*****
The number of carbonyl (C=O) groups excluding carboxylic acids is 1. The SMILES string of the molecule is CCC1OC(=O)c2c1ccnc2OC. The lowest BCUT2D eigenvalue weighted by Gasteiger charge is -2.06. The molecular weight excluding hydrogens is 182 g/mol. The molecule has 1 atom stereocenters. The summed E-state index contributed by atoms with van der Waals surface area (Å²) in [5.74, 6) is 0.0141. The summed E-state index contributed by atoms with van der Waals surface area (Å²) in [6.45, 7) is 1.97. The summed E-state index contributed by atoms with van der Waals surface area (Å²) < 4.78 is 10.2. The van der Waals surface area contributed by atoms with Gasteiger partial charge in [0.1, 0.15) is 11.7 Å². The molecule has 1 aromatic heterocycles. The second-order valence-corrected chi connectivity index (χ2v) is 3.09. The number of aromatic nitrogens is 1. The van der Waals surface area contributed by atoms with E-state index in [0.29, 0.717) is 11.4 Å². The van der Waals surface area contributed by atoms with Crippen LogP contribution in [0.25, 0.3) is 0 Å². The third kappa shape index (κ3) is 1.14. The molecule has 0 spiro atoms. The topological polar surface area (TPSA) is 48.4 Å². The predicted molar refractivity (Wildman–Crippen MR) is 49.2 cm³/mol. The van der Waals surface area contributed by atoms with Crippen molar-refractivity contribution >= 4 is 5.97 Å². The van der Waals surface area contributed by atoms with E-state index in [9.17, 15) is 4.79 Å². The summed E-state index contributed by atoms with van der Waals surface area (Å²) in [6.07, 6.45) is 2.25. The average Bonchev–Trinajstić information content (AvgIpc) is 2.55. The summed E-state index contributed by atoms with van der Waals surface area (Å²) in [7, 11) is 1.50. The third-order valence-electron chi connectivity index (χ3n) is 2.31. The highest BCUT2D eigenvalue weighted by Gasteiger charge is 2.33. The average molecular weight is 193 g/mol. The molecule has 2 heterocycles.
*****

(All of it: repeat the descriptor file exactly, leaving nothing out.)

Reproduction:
The number of carbonyl (C=O) groups excluding carboxylic acids is 1. The SMILES string of the molecule is CCC1OC(=O)c2c1ccnc2OC. The lowest BCUT2D eigenvalue weighted by Gasteiger charge is -2.06. The molecular weight excluding hydrogens is 182 g/mol. The molecule has 1 atom stereocenters. The summed E-state index contributed by atoms with van der Waals surface area (Å²) in [5.74, 6) is 0.0141. The summed E-state index contributed by atoms with van der Waals surface area (Å²) in [6.45, 7) is 1.97. The summed E-state index contributed by atoms with van der Waals surface area (Å²) < 4.78 is 10.2. The van der Waals surface area contributed by atoms with Gasteiger partial charge in [0.1, 0.15) is 11.7 Å². The molecule has 1 aromatic heterocycles. The second-order valence-corrected chi connectivity index (χ2v) is 3.09. The number of aromatic nitrogens is 1. The van der Waals surface area contributed by atoms with E-state index in [0.29, 0.717) is 11.4 Å². The van der Waals surface area contributed by atoms with Crippen LogP contribution in [0.25, 0.3) is 0 Å². The third kappa shape index (κ3) is 1.14. The molecule has 0 spiro atoms. The topological polar surface area (TPSA) is 48.4 Å². The predicted molar refractivity (Wildman–Crippen MR) is 49.2 cm³/mol. The van der Waals surface area contributed by atoms with Crippen molar-refractivity contribution >= 4 is 5.97 Å². The van der Waals surface area contributed by atoms with E-state index in [9.17, 15) is 4.79 Å². The summed E-state index contributed by atoms with van der Waals surface area (Å²) in [6.07, 6.45) is 2.25. The average Bonchev–Trinajstić information content (AvgIpc) is 2.55. The summed E-state index contributed by atoms with van der Waals surface area (Å²) in [7, 11) is 1.50. The third-order valence-electron chi connectivity index (χ3n) is 2.31. The highest BCUT2D eigenvalue weighted by Gasteiger charge is 2.33. The average molecular weight is 193 g/mol. The molecule has 2 heterocycles.